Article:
This past weekend was a unique experience for me! I had the wonderful opportunity to join a group of over 100 Kenyan, Ugandan, Tanzanian, and Sudanese University students on an island retreat! It was put on by the UFC (United Faith Chapel) AGC (African Gospel Church) that our mission started at the local university, KIU (Kampala International University). My roommate and I joined them late on Friday. We went to the Palace (the building we hold meetings in by the school) to meet up with a few other students who were also joining late. It was 5 pm by the time we went out to catch a matatu (van taxi) to the Ggaba landing site. When we got down to the water we did some small shopping to stock up on drinking water, candles, etc.
We eventually loaded in a long skinny boat and started on our way with the sun starting to set through the clouds. It was already such a joy to be with people who really knew how to laugh! Just look at them all laughing!
It only took about half an hour to get to the ‘island’ (we are still not sure whether it was actually an island or was a place that would have been too long of a drive to get there otherwise). When we arrived we were lead to our dorm rooms to drop our things off. There were about 10 little houses on the property like this one where we all slept.
Then we headed down to the pavilion where the sessions were being held. As we walked down the path towards the water we were met with an influx of all the people heading up to eat dinner. It felt almost like a wedding line where everyone wanted to stop and hug Teresa and me- such an amazingly warm meeting! We all headed up for a dinner of Ugali (cassava or corn flour cooked in water), rice, beans and stew. After dinner we all headed back down the hill to the pavilion for an evening session which lasted until 9:30ish. After the evening meeting we all hiked back up to our respective rooms to prepare for bed. I happily fell asleep at around 10:30pm (when the power went off- it was only on from 7pm to then). This is where it got interesting for me-all throughout the night I was awoken by girls getting up to shower. And while they were up…why not sing at 4am??? Wow! Many East Africans shower 2 times a day or more! One of the ladies was SHOCKED that I shower every other day. She also thought it was funny that I like warm showers as she thoroughly enjoys her cold ones. Culture is so fascinating! Needless to say, I didn’t sleep much this weekend! We were pulled out of bed at 6:15am because we were all to do morning quiet time devotions down by the lake at 6:30.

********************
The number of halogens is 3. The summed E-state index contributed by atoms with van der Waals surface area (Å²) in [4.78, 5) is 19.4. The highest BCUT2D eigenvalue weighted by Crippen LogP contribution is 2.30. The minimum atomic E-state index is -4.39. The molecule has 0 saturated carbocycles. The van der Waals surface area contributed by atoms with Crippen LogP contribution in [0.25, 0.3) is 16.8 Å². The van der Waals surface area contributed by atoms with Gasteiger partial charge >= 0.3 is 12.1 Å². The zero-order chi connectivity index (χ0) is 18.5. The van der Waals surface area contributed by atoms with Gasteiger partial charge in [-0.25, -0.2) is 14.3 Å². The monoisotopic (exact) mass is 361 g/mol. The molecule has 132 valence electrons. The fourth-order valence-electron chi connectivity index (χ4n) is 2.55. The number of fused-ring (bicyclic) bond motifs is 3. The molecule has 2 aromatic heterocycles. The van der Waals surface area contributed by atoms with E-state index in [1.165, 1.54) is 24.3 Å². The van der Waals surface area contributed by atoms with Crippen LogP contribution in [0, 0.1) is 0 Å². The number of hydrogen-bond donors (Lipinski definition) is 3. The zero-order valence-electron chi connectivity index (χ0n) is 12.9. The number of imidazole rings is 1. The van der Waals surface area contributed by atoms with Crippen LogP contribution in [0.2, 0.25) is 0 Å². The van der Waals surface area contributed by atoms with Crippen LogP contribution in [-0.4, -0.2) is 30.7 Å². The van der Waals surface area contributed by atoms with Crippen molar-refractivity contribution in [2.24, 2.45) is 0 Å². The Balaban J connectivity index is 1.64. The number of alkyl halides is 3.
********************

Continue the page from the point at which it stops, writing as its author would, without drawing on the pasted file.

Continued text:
While this is a wonderful blessing, I did not want to be awake earlier than a weekday on my Saturday. The Lord used it for good however…look at how focused this student is!
After quiet time we had whole group devotions until breakfast at 8am. For breakfast we had bread with blue band (veggie oil butter), a hard-boiled egg and chai tea (slightly different than American chai- the base is boiled milk with lots of sugar and black tea leaves). We then sat down for the next sessions, which lasted us until 2:30 pm with two 10 minute breaks. Lunch was rice with tomatoes and some stew. After lunch we went back down for more sessions until dinner at 9pm! That was some intensive learning that was just soaked right up by rigorous note takers! The only time they seemed to struggle in concentrating was when the half-dollar sized spiders dropped down from above! We had a two main speakers, a Bishop from Kenya and a Ugandan pastor, both quite talented speakers! Dinner was matoke and meat (which I did not partake of). That night was a bit better in terms of sleep. The next morning we again woke up at the crack of dawn for quite time. I took advantage of this and took lots of pictures around the water. It is so relaxing to walk around during the sunrise and snap away freely in peace. I’ve really missed nature living in the big city and soaked up the chance to take pictures of anything!!! Here’s some of my findings! This was a real gift to me!